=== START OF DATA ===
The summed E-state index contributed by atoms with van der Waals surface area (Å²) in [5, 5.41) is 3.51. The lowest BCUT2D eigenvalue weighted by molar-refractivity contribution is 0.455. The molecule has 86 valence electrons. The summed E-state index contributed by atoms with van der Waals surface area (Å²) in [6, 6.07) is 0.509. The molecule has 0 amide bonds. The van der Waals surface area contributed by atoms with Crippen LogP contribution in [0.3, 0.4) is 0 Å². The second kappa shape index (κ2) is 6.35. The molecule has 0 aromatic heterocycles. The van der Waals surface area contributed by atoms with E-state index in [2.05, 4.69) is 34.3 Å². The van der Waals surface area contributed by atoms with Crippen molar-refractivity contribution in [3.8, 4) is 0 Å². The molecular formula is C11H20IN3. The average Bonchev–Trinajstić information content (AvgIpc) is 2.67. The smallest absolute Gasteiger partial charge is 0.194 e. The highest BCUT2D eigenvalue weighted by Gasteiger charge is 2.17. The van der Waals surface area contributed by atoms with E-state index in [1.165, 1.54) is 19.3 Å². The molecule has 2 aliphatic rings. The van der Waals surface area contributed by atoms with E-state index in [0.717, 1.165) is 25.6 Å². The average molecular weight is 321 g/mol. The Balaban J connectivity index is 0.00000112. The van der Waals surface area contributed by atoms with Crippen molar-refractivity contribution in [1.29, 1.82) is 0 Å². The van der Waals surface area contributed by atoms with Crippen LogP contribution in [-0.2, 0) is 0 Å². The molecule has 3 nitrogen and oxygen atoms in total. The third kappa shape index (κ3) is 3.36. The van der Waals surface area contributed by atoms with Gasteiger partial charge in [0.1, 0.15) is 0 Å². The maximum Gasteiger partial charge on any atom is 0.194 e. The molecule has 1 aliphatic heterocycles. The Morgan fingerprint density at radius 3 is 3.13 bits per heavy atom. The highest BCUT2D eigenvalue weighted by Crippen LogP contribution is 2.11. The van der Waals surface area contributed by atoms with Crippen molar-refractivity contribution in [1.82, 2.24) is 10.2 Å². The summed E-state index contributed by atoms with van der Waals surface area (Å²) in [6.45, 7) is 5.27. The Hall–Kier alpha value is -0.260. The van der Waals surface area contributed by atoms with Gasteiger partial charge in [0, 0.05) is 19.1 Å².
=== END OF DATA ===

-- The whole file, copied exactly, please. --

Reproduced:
The summed E-state index contributed by atoms with van der Waals surface area (Å²) in [5, 5.41) is 3.51. The lowest BCUT2D eigenvalue weighted by molar-refractivity contribution is 0.455. The molecule has 86 valence electrons. The summed E-state index contributed by atoms with van der Waals surface area (Å²) in [6, 6.07) is 0.509. The molecule has 0 amide bonds. The van der Waals surface area contributed by atoms with Crippen LogP contribution in [0.3, 0.4) is 0 Å². The second kappa shape index (κ2) is 6.35. The molecule has 0 aromatic heterocycles. The van der Waals surface area contributed by atoms with E-state index in [2.05, 4.69) is 34.3 Å². The van der Waals surface area contributed by atoms with Crippen molar-refractivity contribution in [3.8, 4) is 0 Å². The molecular formula is C11H20IN3. The average Bonchev–Trinajstić information content (AvgIpc) is 2.67. The smallest absolute Gasteiger partial charge is 0.194 e. The highest BCUT2D eigenvalue weighted by Gasteiger charge is 2.17. The van der Waals surface area contributed by atoms with E-state index in [1.165, 1.54) is 19.3 Å². The molecule has 2 aliphatic rings. The van der Waals surface area contributed by atoms with E-state index in [0.717, 1.165) is 25.6 Å². The average molecular weight is 321 g/mol. The Balaban J connectivity index is 0.00000112. The van der Waals surface area contributed by atoms with Crippen molar-refractivity contribution in [1.29, 1.82) is 0 Å². The van der Waals surface area contributed by atoms with Crippen LogP contribution in [-0.2, 0) is 0 Å². The molecule has 3 nitrogen and oxygen atoms in total. The third kappa shape index (κ3) is 3.36. The van der Waals surface area contributed by atoms with Gasteiger partial charge in [0.1, 0.15) is 0 Å². The maximum Gasteiger partial charge on any atom is 0.194 e. The molecule has 1 aliphatic heterocycles. The Morgan fingerprint density at radius 3 is 3.13 bits per heavy atom. The highest BCUT2D eigenvalue weighted by Crippen LogP contribution is 2.11. The van der Waals surface area contributed by atoms with Crippen molar-refractivity contribution in [1.82, 2.24) is 10.2 Å². The summed E-state index contributed by atoms with van der Waals surface area (Å²) in [6.45, 7) is 5.27. The Hall–Kier alpha value is -0.260. The van der Waals surface area contributed by atoms with Gasteiger partial charge in [0, 0.05) is 19.1 Å².